The next question comes from Lindsay Drucker Mann of Goldman Sachs.
Lindsay Mann - Goldman Sachs Group Inc.
I was hoping to dig a bit deeper into the offshore realized pricing in the quarter because it seems like with so much of your product in the quarter sold on spot markets and with some of the momentum we've seen, we're hoping for a bit better realized pricing. So maybe just talk about some of the dynamics specific to that and how we should think about the potential for sequential improvement on a realized basis as we get into second quarter.
I'll ask Stephen to comment on that, Lindsay.
Lindsay, in the offshore markets, to date, the prices, the realizations were really impacted by annual contracts China and India specifically in that they stood out from the spot markets. Going forward now, six-month contracts, one of the main advantages to a six-month contract is that they -- prices negotiated under six-month contracts can be more reflective of market conditions taking the emotions out of the negotiations and allowing market dynamics to come to be the main factor coming to resolution. So we do expect now going forward, that these strong market dynamics that we see will be reflected in the contracts, in the six-month contracts with China and India. That will certainly help the offshore realizations, and we expect the spot markets to continue the upward trend that we've been seeing as the very, very supportive commodity markets are driving these prices.
The next question comes from P.J. Juvekar of Citi.
P.J. Juvekar - Citigroup Inc
Just a quick question on the near term. Bill, are you concerned that the wet weather across the corn belt and the rest of the country, could that reduce spring application in North America? And was enough fertilizing done in fall that it won't impact any yields and what does it mean for inventories?
Okay, P.J., what I'd say is last year, we have planted very early, and the crop wasn't as good as people had thought it was going to be because you had tremendous humidity, hot nights during the growing season, which diminished the crop. Every year is different. I would say that most springs in the last 37 years that I've been focused on this business have been more like this one. Last year was an anomaly. They can plant awful fast. We're seeing -- it looks like we're going to get a little window opened up next week. But if you think that corn planting can be done about 5% a day, so if you think you get one good week, you plant 35% of the corn crop in the United States, they can move awfully quickly, and they got this tremendous equipment and capability to plant. So we think that there, as I said in my formal remarks, that they will plant every acre and fertilize it too because they don't want to miss the yield potential. We did have a good fall last year and open fogs, we had an early harvest so there were people that put product down last fall. We had spreading on frozen ground there a little bit during the winter time, but there's still a lot of work to do. So I think it's way too early to pull the panic plug on the spring season. We think we're still going to have a good spring season. Inventories, really no inventory build whatsoever. And I would say globally, it's just the product is going to the ground, and we haven't seen inventory replenishment yet.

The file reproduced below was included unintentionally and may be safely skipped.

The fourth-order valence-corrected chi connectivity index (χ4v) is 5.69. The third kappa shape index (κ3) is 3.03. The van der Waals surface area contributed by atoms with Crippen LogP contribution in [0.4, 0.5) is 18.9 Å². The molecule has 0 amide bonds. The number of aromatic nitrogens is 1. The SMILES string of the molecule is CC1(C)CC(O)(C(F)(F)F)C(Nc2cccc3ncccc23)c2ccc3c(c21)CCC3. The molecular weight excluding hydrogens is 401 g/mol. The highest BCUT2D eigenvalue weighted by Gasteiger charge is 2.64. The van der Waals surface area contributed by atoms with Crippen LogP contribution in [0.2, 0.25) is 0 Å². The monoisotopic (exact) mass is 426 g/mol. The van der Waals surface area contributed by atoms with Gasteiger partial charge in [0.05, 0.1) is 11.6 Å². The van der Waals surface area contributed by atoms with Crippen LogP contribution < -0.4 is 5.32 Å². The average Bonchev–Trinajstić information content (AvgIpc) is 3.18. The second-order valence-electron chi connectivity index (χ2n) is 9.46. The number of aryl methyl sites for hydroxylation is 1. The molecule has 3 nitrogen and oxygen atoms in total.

The next question comes from Horst Hueniken of Stifel, Nicolaus.
Horst Hueniken - Stifel, Nicolaus & Co., Inc.
Bill, I read that India has raised its benchmark price for potash this morning from $390 per metric tonne to $420. Are you surprised by this move and would you interpret this as a sign of India softening its negotiating stance?
I wasn't surprised about it because we'd already heard about it. They need to move. They know they need to move. They're moving in the right direction. They're not there yet, but I also saw some comments from our good customer Mr. Wasti [ph] at EFBO [ph] yesterday, which is the largest customer, great phosphate and potash customer of ours. And he talked about a price of $450, and that's positive movement in the right direction. And we leave it up to Canpotex to negotiate the price. But it's common, and we all know that these comments that are made, and as I said earlier, I hope this is the last time that we have to go through this, and we're going to see our friends at the EFA meeting in May, and I'm going to suggest that hopefully next time we can keep everybody's blood pressure a little lower on the Indian side because it really is not helpful. But we're going to get there. And I'm very confident India is going to be a major customer. The problem is that they waited so long that the tonnage is there from I think once they do conclude, I think they're going to be surprised to see that it's going to take a while to get the tonnage to them. So it didn't surprise me to answer your question.
The next question is from Elaine Yip of Credit Suisse.